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Tax Managed Strategy 13
Alter ego and joint partner trusts have been gaining in popularity as ways to avoid probate, but are there alternatives?
What are they?
Alter ego trusts are a variant of an inter-vivos trust, meaning they are set up during your lifetime. You must be 65 or older and be the sole beneficiary of all income or capital of the trust during your lifetime. While you can appoint a third party as trustee or co-trustee, you can also appoint yourself.
A joint partner trust is similar except that both spouses or common-law partners must be entitled to receive all the income of the trust and must be the only persons entitled to receive the income or capital of the trust. This continues until the death of the surviving spouse or common-law partner.
Assets are transferred to an alter ego trust at cost, allowing you to defer taxation of capital gains until the assets are sold or you pass away. You may elect to transfer assets to the trust at market value, which can be advantageous if you have significant capital losses or if you own certain qualifying shares. While individuals may claim a capital gains exemption on the sale of qualifying business shares, an alter ego trust cannot claim the same exemption.
Upon your death, the disposition of trust assets avoids probate and legal fees. While probate is a public process, the disposition of trust assets is private.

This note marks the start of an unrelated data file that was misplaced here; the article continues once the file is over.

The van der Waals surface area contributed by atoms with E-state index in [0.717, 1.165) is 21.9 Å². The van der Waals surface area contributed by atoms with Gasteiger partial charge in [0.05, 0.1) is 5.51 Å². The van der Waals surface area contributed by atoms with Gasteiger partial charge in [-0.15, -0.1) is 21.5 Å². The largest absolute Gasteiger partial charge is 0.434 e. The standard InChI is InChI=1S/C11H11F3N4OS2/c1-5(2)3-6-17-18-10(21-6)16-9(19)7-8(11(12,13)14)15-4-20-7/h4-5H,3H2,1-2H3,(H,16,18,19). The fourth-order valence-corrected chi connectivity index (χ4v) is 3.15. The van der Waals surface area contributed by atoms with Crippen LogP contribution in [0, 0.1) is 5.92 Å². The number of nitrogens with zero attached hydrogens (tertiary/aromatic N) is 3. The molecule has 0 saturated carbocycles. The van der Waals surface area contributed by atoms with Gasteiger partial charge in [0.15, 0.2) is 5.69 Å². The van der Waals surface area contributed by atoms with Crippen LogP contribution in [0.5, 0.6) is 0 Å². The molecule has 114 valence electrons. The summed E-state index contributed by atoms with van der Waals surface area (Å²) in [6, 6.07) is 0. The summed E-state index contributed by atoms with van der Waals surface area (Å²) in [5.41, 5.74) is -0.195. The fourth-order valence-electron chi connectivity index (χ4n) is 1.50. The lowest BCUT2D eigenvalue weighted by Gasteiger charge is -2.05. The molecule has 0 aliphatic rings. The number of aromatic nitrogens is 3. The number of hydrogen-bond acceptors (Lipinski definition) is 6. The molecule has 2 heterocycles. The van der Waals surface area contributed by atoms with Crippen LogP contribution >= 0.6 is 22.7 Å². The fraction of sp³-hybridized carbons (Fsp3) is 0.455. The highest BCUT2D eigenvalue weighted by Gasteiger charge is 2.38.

Most trusts are subject to the deemed disposition rule. Capital assets are considered sold every 21 years, which can generate a substantial tax bill. With an alter ego trust, there is no deemed disposition until your death (unless you elect otherwise).
Transferring assets to a trust can also provide potential creditor protection.
So why doesn’t everyone set one up? As a formal trust, initial setup costs alone could amount to thousands of dollars. Additional costs for accounting, filing tax returns, and trustee fees are ongoing and could be substantial.
During your lifetime, trust income can be attributed back to you and taxed at your marginal rate. The deemed disposition of trust assets on your death is taxed within the trust at the highest marginal tax rate. However, both the trust and the deceased’s graduated rate estate can file a joint election to have the deemed disposition taxed on the deceased’s final tax return, at the deceased’s marginal tax rate rather than taxed in the trust at the top marginal tax rate.